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Tuesday, March 27, 2012

Picture Perfect

There is such an allure to the past for me. I’m drawn to items that give a glimpse into the lives of those who lived long ago, and nothing does that better than pictures. Today we’re going back even farther than pictures though, to portrait miniatures. 

 These tiny pictures offer a way to hold the image of a loved one. They were usually executed in watercolor on enamel. Miniatures began to flourish in the 16th century and continued through the 17th and 18th century.

 In the beginning they were used to introduce people to each other over distances. For example, a nobleman proposing the marriage of his daughter might send a courier with her portrait to visit potential suitors.


 In more modern times soldiers and sailors carried miniatures of their loved ones while traveling, or a wife might keep one of her husband while he was away.


 Collecting them is a little like eating chips, you can’t stop at just one! This was my very first one; I just couldn’t resist the rich vibrant colors and that gorgeous hat!


 They stopped painting on stretched vellum by the 18th century and started to use thin sheets of ivory. Even the frames are unique and beautiful.


 Some of these personal mementos were even made into pins or brooches. I can’t help but wonder about the stories behind those smoldering eyes.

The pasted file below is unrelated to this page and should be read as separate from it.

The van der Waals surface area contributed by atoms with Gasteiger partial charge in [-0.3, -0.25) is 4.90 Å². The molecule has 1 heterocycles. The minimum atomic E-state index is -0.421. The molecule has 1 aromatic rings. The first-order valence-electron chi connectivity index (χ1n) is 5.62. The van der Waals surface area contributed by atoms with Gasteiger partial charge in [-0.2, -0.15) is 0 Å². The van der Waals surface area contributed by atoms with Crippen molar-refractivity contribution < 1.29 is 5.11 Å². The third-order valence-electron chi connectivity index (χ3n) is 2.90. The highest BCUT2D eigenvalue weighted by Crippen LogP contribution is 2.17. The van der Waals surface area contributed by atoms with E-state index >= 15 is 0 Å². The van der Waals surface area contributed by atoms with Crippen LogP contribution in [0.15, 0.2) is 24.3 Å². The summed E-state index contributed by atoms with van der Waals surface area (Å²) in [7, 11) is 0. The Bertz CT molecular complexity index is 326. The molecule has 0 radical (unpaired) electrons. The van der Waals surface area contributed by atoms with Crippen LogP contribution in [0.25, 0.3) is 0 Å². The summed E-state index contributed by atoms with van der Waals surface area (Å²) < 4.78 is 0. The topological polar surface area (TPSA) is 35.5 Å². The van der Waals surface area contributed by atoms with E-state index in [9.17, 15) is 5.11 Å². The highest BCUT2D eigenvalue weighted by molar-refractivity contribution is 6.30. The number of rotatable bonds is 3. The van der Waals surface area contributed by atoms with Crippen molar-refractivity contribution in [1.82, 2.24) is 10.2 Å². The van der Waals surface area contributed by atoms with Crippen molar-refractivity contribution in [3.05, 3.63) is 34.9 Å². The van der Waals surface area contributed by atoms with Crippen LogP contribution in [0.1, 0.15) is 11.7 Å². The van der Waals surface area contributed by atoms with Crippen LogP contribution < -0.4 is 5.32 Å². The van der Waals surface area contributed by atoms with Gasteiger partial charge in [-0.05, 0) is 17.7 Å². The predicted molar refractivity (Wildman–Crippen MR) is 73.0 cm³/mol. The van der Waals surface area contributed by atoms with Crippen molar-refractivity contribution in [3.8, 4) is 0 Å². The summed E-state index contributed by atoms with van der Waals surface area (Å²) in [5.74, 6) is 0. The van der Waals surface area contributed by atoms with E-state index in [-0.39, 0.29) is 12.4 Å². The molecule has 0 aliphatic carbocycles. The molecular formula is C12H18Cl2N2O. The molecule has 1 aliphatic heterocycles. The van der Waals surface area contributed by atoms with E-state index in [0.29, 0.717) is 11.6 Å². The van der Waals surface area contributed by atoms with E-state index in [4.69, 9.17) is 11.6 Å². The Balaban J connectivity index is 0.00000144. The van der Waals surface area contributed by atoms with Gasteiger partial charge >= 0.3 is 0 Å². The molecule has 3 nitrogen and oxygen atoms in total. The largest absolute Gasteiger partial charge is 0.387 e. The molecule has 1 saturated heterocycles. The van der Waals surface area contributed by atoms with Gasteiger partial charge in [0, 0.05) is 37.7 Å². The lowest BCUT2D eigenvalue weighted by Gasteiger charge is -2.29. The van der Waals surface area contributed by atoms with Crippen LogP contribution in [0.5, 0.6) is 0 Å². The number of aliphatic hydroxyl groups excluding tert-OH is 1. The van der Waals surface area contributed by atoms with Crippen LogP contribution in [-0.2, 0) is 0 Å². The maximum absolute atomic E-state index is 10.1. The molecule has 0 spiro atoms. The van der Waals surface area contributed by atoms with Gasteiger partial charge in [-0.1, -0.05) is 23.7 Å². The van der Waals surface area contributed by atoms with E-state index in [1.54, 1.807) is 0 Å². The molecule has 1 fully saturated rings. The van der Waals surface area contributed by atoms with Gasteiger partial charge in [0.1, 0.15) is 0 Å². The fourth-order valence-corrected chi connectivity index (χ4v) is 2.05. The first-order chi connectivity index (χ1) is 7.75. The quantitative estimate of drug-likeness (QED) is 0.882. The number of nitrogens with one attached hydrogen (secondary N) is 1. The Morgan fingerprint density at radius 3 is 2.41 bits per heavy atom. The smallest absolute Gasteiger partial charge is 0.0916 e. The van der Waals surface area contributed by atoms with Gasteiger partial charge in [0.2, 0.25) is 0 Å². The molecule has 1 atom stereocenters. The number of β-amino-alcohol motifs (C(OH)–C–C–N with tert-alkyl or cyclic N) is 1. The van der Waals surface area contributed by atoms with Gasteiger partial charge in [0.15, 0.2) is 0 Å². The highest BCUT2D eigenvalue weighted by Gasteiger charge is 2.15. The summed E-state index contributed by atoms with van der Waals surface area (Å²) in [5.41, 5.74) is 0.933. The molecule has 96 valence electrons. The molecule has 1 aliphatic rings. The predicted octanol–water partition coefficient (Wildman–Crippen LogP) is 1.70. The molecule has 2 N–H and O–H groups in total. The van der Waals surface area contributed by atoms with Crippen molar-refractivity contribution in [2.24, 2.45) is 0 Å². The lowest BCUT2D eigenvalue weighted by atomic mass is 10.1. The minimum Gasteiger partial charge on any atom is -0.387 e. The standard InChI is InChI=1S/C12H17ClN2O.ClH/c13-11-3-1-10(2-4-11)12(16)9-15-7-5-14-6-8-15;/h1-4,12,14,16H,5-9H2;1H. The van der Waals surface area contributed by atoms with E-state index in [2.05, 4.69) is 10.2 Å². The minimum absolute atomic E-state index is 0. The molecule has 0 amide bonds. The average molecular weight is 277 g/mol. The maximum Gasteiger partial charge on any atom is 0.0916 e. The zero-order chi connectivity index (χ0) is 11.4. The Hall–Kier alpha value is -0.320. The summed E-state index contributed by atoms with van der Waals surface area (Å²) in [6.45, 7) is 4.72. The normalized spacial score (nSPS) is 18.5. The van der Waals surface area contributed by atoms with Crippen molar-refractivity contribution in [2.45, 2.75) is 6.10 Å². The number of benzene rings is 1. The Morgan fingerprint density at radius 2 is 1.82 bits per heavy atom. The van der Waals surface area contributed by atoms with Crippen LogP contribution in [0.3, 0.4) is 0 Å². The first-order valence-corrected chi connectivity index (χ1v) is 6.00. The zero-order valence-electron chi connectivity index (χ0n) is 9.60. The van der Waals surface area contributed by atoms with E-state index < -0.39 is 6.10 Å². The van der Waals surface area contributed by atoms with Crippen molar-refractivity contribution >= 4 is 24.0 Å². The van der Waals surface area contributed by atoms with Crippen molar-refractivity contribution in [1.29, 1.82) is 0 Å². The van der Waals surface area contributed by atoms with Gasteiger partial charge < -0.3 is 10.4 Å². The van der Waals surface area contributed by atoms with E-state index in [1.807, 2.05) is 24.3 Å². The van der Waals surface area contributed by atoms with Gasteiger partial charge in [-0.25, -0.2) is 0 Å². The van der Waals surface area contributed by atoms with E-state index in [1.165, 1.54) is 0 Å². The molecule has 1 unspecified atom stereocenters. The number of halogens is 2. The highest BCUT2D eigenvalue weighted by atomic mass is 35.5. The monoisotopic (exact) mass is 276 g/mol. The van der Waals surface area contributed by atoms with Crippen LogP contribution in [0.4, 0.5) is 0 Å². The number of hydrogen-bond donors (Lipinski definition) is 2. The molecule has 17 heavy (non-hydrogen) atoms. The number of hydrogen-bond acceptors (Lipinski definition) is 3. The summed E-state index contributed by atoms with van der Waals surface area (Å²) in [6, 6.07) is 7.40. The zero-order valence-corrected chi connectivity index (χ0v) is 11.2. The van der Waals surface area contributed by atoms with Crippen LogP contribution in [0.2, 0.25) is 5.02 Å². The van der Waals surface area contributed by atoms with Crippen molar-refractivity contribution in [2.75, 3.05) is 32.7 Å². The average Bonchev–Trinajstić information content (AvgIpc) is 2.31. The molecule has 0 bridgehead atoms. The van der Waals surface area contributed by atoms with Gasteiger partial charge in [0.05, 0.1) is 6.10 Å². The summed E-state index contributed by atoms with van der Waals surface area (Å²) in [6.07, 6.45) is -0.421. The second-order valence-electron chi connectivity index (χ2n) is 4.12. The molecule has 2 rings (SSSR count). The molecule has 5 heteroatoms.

Portraits are as varied as the people they portray. Some people collect a specific time period, portraits of men, or children… I love the pretty and elegant ladies of the 18th century. I hope you enjoyed seeing them too.
Hugs,
Patti
And thank you all for participating in our
 "What's It Wednesday"  linky party!
Don't forget to grab a feature button.
Ivy and Elephants 

Here are this week's features:
French Bleu Vintage
Shabby Sweet Cottage
For the Love of White
Cottage and Broome

Blessed Serendipity

Gail's Decorative Touch

Tuesday, March 20, 2012

Darn It!

Sorry to use such strong language, but I have no choice, because this… is a darning egg. A practical sewing implement that was used to repair holes in socks, stockings, gloves, silks, wools… everything! A darning egg was placed beneath the fabric and a matching shade of thread or yarn was used to finely stitch the frayed material back together. It was less visible and a much better match than a patch.
This darning egg is wood with a silver handle from the late 1800s. Sewing was a key pastime ands a practical skill that all young ladies were required to have. That said, you can find sewing implements that are quite ornately carved or embossed and made from precious materials such as ivory, silver, gold, or jade. Sewing scissor holders, thimbles, needle cases and other chatelaines were monogrammed and given as gifts.
This sweet darner is for darning gloves, hence the long shaft with double ends of different sizes. Darling!
This black wooden darner has a gorgeous silver inlay piece. This would add a bit of style without the price of a full silver handle.
I found this fun and novel darner (and the cool box!) when I was on vacation in Kansas City. A figural darning egg of a lady made of porcelain with the message “Darn It” at the bottom. Aren’t the little blue feet precious? The box with the verse was just so fun I has to have it too!
This darner is made from blown glass. I’ve not run across another yet. I thought one in every color would make a nice bouquet in a glass vase, right?